You won’t really get anything from these answers, except an idea of how they sell themselves. But as an employer, you’d want to know a candidate’s intention—whether he sees this position as a stepping stone for something higher, or to gain experience working for a company like yours. 

  1. Why Should We Hire You?

This is the time when a candidate usually tries to impress you. You just have to sit back and listen to him as he shares his skills, desires, experience, and whatever else they feel they can give to the company. Realistically, if you just sit there listening and then blurt out something like “Thanks, we’ll be in touch,” you’ll learn nothing important.  

The objective of an interview is to find out about a candidate as much as you possibly can, so if you could give someone a chance to talk about something he feels wasn’t given enough emphasis on during the interview, you’d get a few more insights about the person you’re interviewing. 

You could ask something like, “What do you think I need to know more that we haven’t discussed yet?” Then you’d get a chance to turn the interview into a genuine conversation instead of one person essentially trying to get hired for a job. 

  1. How Did You Learn About This Job Vacancy?

Although not a real concern, a candidate who learned about the job vacancy in your company through postings, online listing, job fairs, or job boards, means he is just figuring out what he’d do. Furthermore, he’s probably just looking for any company that would accept him. There’s nothing wrong with that, but if you’re interviewing for a vital position, you’d want a candidate who learned about the job position through a current employer, a colleague, or by following your company.

For that vital position you want to fill, you generally don’t want to hire a candidate who’s just looking for employment. You should hire the person who wanted the job because he wanted to work for you and your company and knows precisely what you need.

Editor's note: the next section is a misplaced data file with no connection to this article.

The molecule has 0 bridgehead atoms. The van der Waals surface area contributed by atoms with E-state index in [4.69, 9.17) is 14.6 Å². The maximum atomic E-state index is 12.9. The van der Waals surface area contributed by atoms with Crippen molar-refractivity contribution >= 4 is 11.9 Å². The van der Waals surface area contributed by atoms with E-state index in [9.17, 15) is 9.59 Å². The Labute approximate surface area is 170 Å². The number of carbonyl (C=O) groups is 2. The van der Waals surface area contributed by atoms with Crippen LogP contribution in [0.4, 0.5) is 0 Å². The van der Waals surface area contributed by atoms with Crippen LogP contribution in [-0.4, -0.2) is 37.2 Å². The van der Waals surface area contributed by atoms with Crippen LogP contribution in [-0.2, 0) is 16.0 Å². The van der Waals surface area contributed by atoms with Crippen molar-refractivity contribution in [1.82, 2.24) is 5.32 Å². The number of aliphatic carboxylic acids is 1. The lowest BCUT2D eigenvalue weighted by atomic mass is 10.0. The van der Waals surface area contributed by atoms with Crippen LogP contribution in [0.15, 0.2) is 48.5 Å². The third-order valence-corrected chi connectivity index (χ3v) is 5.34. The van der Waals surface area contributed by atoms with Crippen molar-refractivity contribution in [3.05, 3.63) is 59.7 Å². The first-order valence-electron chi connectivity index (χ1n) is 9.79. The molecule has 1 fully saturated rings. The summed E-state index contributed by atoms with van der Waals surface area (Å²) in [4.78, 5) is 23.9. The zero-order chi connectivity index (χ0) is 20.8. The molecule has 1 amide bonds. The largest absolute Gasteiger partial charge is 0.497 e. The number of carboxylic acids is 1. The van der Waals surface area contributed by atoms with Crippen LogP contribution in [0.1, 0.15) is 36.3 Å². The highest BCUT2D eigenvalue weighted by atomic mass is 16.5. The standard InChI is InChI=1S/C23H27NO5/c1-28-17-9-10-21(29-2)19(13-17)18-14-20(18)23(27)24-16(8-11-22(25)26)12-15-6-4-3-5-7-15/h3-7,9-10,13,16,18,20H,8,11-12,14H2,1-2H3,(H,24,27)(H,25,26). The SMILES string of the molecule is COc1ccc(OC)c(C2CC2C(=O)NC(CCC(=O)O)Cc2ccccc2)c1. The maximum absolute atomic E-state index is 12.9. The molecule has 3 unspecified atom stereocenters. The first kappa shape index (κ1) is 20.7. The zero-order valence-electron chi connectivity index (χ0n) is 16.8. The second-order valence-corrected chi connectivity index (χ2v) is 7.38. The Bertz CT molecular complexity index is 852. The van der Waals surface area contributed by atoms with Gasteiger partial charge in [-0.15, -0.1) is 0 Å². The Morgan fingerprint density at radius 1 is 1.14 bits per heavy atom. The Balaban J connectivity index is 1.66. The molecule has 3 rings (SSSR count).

1. Why Do You Want This Job? 

If the candidate is first-rate, he shouldn’t be talking about how great it would be to work for your company, or any of that pablum. Instead, consider a candidate who talks about how the position is a perfect fit for her skill and experience and how she is an ideal match for what you hope to achieve. You’d also get an idea of how much she wants the job if she did her homework before coming to the interview.

  1. What Is Your Most Significant Professional Accomplishment?

The answer should be specific and relevant to the position to which a candidate is applying for. If a candidate’s most significant achievement was increasing sales by 10% during a quarter, but you’re interviewing for a project manager position, that candidate may not be the perfect fit for the job.     

On the other hand, their answer would give you an insight into what they consider to be an achievement and what they prize most about their career. This may be their chance to brag a little about themselves, and you’d get to observe how they take advantage of this chance.

As a side note, you should give a second look at the candidate who talked about how he mentored underperforming employees toward success or how he made interdepartmental infighting disappear at her previous job.    

Conclusion

Interview questions emphasize the skills you want the applicants to possess and what you expect them to contribute. Their answers help you evaluate a candidate’s work experience and her method or approach to solving a problem. These questions also help you understand how the applicant interacts with people and how he integrates herself into the work environment.  

About Mohit Tater

Mohit is the co-founder and editor of Entrepreneurship Life, a place where entrepreneurs, start-ups, and business owners can find wide ranging information, advice, resources, and tools for starting, running, and growing their businesses.